by Frank Li
A portion of the Bookmarks Magazine review:
Most critics agreed that Battle Hymn of the Tiger Mother is an entertaining read—lively and humorous, written with the intent to shock. More controversial is Chua’s stereotyping of Chinese and Western cultures, not to mention her authoritarian parenting methods. Critics judged the book largely by asking the following questions: Should self-esteem come before accomplishment, or accomplishment before self-esteem?
by Guest Author Lance Roberts of Streettalk Live
This past week Paul Krugman wrote an article entitled "Getting To Crazy" in the NYT where he lambasts the GOP for, well, being crazy about not getting on board with the President and Democrats on the trillions in cuts being offered in order to raise the debt ceiling:
by Guest Author: Dean Baker, Economist and Co-Director of the Center for Economic and Policy Research, in Washington, D.C. – Full Bio here.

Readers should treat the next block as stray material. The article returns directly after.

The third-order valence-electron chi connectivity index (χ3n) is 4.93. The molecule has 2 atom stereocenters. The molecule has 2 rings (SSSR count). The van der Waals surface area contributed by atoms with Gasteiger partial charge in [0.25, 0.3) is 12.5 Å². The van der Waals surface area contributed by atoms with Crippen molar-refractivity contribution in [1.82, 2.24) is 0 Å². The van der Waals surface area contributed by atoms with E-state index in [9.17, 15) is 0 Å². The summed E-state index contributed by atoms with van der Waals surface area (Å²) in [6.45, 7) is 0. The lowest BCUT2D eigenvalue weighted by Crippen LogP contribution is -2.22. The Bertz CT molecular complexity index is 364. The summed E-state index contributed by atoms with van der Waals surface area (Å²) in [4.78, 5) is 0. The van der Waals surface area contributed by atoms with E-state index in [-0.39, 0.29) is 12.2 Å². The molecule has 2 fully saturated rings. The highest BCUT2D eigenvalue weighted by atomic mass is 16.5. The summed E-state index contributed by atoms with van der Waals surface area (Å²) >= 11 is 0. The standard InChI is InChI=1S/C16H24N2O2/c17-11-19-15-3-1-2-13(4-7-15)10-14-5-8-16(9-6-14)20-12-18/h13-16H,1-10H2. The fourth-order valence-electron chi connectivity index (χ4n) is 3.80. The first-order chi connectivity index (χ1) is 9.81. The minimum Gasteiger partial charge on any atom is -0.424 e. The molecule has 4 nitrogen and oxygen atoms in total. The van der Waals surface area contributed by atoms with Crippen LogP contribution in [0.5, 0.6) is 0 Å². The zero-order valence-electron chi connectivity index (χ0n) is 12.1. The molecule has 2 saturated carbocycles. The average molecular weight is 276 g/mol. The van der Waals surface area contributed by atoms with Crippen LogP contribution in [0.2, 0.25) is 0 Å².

It is entertaining to see all the folks who missed the housing bubble try to apportion blame after the fact. Tyler Cowan is the latest entrant, pronouncing Fannie and Freddie at least partially responsible. While his indictment is impressive, the real question should be, “what is the charge?”
Of course Fannie and Freddie are at least partially responsible, they purchased hundreds of billions of dollars of loans that were used to buy properties at what they should have recognized as bubble-inflated prices. If they had refused to buy such loans, it almost certainly would have brought the irrational exuberance of the housing bubble to a quick halt.
The following ten articles published on the Opinion Blog during the first six months of 2011 are most read to date:
by Dirk Ehnts
It seems that banks in Germany are not so happy with the idea of publication of the results of the most recent stress test, as the FT reports:
But an association representing Germany’s financial industry lobby groups argues in a letter seen by the Financial Times that the disclosures could spark further market volatility, violate business confidentiality and expose banks to legal risks.